Annabel and Lee are married; Lee and Buzz are brothers. A quirky threesome, they have set up a household on the fringes on university life in the late sixties. Their hermetic existence is filled with drugs, sex, alchohol, intensity, and madness; their relationships with one another are haunting and complex.
Carter's compelling tale carries echoes of Poe and Bronte into the very modern world of artists' flats, psychiatrists' offices, and generational conflicts. It is ultimately a tale of the search for loyalty and love in the midst of emotional starvation.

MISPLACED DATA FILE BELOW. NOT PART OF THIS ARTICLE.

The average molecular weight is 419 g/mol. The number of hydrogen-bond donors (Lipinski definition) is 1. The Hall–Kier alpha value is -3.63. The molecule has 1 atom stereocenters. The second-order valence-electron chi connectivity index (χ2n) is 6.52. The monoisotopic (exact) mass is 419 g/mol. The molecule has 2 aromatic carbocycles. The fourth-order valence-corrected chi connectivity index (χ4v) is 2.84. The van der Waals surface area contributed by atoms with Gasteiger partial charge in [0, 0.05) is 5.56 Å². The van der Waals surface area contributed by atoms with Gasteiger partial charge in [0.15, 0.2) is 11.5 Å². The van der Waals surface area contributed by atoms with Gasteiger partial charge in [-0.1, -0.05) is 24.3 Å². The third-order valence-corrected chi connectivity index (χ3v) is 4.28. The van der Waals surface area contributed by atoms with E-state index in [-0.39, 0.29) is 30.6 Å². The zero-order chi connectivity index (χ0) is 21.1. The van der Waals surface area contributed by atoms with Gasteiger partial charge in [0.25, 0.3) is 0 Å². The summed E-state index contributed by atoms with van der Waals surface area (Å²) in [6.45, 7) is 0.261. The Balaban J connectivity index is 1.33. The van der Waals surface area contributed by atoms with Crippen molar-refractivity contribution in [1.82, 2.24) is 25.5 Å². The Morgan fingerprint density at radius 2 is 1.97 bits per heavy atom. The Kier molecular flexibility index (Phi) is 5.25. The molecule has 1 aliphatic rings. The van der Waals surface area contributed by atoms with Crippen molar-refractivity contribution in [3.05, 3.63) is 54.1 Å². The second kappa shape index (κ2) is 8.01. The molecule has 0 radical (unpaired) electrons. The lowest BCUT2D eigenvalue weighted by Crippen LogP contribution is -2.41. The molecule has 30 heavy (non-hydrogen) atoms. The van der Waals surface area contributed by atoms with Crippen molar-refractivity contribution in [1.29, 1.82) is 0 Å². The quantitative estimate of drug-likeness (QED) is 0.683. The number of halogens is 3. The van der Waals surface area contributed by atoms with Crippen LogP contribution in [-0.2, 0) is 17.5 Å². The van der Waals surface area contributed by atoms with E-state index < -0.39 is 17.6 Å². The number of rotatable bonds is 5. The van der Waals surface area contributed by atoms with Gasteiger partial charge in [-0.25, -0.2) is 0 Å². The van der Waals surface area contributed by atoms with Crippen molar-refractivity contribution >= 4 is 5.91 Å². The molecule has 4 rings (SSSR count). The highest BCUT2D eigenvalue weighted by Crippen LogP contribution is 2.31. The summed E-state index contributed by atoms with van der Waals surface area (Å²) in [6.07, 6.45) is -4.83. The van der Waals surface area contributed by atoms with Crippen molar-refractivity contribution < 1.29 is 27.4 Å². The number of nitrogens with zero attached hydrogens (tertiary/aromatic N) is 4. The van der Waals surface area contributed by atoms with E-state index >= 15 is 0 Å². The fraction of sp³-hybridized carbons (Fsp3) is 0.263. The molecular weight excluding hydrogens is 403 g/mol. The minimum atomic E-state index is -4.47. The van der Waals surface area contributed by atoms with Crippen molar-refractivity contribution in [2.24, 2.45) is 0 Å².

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This is pure Carter - rich, flowing, dark, compelling. But what it lacks is the lushness that is apparent in many of her other works; the vivacity and headiness of Wise Children, for example, is largely absent. 'Love' is a stark, bleak, demanding book. Like most of Carter's works, it draws you in, but when it spits you out, you're left drained and reeling.I cannot say I loved this book, nor that I enjoyed it. It is well-written, penetrating and sometimes even humorous. But it is a painful, dare I say harrowing, book. Anyone who has been in a loving yet damaging relationship will find unwanted past memories relived in the three main characters. The love triangle that is the subject of this story is not of the kind you might find in your regular fiction fare; it lays bare all the ugliness and weakness of its characters, and dissects all the ways in which a person who loves you can tear you apart - and vice versa.For its power, for its well-conceived plot and its incisive look into the human mind, I would give this 5 stars. But for the discomfit it inflicts upon the reader, and for its grinding, wearying penetration into the darker, uglier side of love, I'm forced to give it 3.